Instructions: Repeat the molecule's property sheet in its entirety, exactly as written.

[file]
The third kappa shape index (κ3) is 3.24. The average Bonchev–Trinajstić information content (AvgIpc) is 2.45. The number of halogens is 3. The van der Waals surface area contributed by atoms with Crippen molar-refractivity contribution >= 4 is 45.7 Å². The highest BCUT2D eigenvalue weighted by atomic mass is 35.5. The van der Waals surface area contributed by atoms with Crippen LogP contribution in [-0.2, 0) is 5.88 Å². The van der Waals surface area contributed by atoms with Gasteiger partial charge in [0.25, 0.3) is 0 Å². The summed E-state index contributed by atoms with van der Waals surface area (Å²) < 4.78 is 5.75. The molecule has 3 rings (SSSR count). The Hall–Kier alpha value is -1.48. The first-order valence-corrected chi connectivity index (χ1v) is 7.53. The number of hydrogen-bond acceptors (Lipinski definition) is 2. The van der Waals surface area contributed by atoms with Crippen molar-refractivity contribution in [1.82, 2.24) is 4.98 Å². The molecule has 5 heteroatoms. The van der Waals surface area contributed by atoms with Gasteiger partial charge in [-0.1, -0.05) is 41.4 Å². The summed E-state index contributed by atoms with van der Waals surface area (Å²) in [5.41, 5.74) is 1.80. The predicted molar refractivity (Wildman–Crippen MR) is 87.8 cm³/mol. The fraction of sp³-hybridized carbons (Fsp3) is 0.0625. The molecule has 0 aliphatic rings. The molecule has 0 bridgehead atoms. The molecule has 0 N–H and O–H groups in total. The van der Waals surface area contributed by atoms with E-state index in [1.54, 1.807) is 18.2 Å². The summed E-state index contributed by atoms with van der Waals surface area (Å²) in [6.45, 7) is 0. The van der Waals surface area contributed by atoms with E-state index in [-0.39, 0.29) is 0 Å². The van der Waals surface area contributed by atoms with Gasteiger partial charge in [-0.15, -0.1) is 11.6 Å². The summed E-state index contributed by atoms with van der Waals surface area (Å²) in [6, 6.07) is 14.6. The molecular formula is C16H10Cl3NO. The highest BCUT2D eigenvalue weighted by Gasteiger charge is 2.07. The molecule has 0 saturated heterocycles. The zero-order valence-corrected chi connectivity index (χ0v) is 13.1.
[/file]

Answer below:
The third kappa shape index (κ3) is 3.24. The average Bonchev–Trinajstić information content (AvgIpc) is 2.45. The number of halogens is 3. The van der Waals surface area contributed by atoms with Crippen molar-refractivity contribution >= 4 is 45.7 Å². The highest BCUT2D eigenvalue weighted by atomic mass is 35.5. The van der Waals surface area contributed by atoms with Crippen LogP contribution in [-0.2, 0) is 5.88 Å². The van der Waals surface area contributed by atoms with Gasteiger partial charge in [0.25, 0.3) is 0 Å². The summed E-state index contributed by atoms with van der Waals surface area (Å²) < 4.78 is 5.75. The molecule has 3 rings (SSSR count). The Hall–Kier alpha value is -1.48. The first-order valence-corrected chi connectivity index (χ1v) is 7.53. The number of hydrogen-bond acceptors (Lipinski definition) is 2. The van der Waals surface area contributed by atoms with Crippen molar-refractivity contribution in [1.82, 2.24) is 4.98 Å². The molecule has 5 heteroatoms. The van der Waals surface area contributed by atoms with Gasteiger partial charge in [-0.1, -0.05) is 41.4 Å². The summed E-state index contributed by atoms with van der Waals surface area (Å²) in [5.41, 5.74) is 1.80. The predicted molar refractivity (Wildman–Crippen MR) is 87.8 cm³/mol. The fraction of sp³-hybridized carbons (Fsp3) is 0.0625. The molecule has 0 aliphatic rings. The molecule has 0 bridgehead atoms. The molecule has 0 N–H and O–H groups in total. The van der Waals surface area contributed by atoms with E-state index in [1.54, 1.807) is 18.2 Å². The summed E-state index contributed by atoms with van der Waals surface area (Å²) in [6.45, 7) is 0. The van der Waals surface area contributed by atoms with E-state index in [-0.39, 0.29) is 0 Å². The van der Waals surface area contributed by atoms with Gasteiger partial charge in [-0.15, -0.1) is 11.6 Å². The summed E-state index contributed by atoms with van der Waals surface area (Å²) in [6, 6.07) is 14.6. The molecular formula is C16H10Cl3NO. The highest BCUT2D eigenvalue weighted by Gasteiger charge is 2.07. The molecule has 0 saturated heterocycles. The zero-order valence-corrected chi connectivity index (χ0v) is 13.1.